Phalaenopsis Aurora Australis

About four years ago, Courtney, my Mom and I were driving back up the Pacific Coast Highway on our way back from Big Sur, when we stumbled accrost a large orchid dealership called Sheldance. It was right outside of San Francisco where we had planned to have dinner, so we went in to check the place out.

It was a huge greenhuse with thousands of orchids and very friendly people. None of the plants had price tags on them, which added to the mystery, since you had no idea if the orchid you were looking at was $30 or $3,000. The one I ended up liking the most was pretty much unlike anything I had seen before, so, of course, wanted to buy it.

When I asked them about the price and what it was called, they grumbled and muttered, but didn’t really give me anything to go on. “Great”, I thought to myself, “I’ve picked up some $10,000 plant”. I pressed them a little more, and they finally said that they would let it go for $75. They were not fully sure about the name, but thought it was called Phalaenopsis Aurora Australis.

I really got the feeling that they didn’t want to let it go, because when I told them that I would pay the price, they tried to talk me out of it. When that failed, they began interrogating me on my knowledge of how to keep orchids alive. Apparently I satisfied them, because they seemed to back off after that. I can’t blame them for worrying though. Orchids are pretty much immortal, so it would be a shame to sell such a nice plant only to have it die a few weeks later.

In the end, I didn’t pay the price. My Mom bought it for me. Along with a nice white Phalaenopsis for herself, and a yellow Dendrobium for Courtney. The plant was in full bloom when I got it, and it didn’t stop flowering for fourteen months! It then went into a long rest, and has finally flowered again. I wonder if it will stay in bloom as long this time?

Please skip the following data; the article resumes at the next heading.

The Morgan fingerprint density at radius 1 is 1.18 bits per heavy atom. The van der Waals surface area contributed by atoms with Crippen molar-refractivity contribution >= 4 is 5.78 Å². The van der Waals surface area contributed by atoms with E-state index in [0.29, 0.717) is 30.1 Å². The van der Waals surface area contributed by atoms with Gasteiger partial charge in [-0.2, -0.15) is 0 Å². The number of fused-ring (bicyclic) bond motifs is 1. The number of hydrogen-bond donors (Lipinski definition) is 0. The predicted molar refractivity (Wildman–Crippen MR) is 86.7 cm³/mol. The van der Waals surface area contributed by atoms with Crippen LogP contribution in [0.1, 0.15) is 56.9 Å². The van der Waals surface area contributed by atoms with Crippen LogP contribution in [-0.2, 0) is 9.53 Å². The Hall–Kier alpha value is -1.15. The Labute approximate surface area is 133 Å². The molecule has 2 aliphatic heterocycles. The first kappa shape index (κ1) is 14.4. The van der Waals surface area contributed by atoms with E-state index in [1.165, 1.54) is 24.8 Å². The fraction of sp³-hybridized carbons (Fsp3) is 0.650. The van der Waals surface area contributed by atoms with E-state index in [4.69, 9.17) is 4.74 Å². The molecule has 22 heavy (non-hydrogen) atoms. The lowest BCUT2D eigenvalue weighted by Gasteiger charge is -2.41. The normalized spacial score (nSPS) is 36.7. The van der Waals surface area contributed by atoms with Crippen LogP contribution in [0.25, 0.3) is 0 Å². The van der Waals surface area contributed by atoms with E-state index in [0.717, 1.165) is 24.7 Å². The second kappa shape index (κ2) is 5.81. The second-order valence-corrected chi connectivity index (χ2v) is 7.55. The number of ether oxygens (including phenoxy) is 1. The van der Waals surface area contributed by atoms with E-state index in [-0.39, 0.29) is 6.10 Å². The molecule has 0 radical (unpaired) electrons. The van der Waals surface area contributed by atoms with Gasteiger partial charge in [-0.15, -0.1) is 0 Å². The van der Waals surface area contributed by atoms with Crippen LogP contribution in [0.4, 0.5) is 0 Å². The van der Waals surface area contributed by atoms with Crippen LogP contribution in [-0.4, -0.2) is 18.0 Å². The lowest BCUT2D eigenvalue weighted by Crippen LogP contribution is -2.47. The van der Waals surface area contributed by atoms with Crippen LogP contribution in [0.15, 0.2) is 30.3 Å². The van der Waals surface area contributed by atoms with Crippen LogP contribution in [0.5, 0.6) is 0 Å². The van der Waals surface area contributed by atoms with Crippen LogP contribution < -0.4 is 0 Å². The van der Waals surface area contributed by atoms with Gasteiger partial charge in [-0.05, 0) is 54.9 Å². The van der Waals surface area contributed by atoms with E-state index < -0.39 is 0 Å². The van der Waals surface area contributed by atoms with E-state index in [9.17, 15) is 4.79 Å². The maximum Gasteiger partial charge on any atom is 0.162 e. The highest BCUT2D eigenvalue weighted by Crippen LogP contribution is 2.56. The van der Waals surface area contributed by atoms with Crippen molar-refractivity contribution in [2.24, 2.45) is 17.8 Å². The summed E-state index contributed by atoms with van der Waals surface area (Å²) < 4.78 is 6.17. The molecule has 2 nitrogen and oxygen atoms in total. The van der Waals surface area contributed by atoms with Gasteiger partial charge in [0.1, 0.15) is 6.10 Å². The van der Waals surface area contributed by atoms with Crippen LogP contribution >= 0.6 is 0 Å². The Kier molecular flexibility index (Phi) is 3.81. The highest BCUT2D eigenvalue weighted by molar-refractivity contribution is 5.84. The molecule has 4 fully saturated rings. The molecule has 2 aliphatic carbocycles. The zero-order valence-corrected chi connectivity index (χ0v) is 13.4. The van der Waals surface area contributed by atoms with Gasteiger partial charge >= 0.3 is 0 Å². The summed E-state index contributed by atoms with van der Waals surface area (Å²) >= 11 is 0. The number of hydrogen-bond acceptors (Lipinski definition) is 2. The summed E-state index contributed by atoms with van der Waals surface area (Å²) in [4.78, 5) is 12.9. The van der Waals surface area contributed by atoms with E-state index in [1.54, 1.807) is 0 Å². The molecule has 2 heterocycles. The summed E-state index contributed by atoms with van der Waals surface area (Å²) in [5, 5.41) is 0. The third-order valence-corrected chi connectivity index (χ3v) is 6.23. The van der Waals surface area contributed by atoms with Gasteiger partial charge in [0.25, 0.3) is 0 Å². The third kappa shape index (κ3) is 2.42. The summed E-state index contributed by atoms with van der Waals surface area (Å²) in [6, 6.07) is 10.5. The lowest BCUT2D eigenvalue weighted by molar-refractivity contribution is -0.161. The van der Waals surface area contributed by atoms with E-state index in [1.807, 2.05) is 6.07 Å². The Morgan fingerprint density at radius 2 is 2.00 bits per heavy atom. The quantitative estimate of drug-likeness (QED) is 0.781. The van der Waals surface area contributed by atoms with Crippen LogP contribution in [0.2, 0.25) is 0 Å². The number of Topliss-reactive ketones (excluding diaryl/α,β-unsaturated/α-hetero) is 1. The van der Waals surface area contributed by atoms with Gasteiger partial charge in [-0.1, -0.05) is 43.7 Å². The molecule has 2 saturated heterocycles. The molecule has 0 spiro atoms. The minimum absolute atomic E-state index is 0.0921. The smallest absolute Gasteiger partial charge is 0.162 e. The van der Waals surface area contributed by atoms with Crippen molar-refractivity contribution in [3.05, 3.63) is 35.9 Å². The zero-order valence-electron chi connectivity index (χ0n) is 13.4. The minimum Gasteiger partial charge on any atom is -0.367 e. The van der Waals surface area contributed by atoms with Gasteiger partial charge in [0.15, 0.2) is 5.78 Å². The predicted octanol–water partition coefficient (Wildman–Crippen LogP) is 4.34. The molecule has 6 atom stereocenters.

2005 New England Bonsai Show

Last Saturday, New England Bonsai Gardens held their annual Fall members day and bonsai show. For years now I’ve been attending this event, but it was only this year that I finally decided to enter my best tree into the show. I’ve owned the Japanese Maple I entered for six years now, and have taken a number of private tutorials with John Romano and Kenji Miyata to get the tree where it is today.

Going into the show, I had very high hopes for my tree to do well. After all the scores were tallied, however, I received no awards. Reading the score sheet I was extremely interested to find that my tree scored quite low on surface roots, which are known as nebari. I was surprised not only because the nebari on the tree is quite pronounced and prominent, but because I had always felt that the surface roots were one of the strongest points about the specimen.

Talking with the judges, I discovered that, while the nebari is nice where it is present, there are not enough surface roots surrounding the trunk to create an overall pleasing effect. Because the tree has only one truly pronounced surface root, it gives the impression of a “foot” and not the general effect of age and strength found in trees with truly exquisite nebari.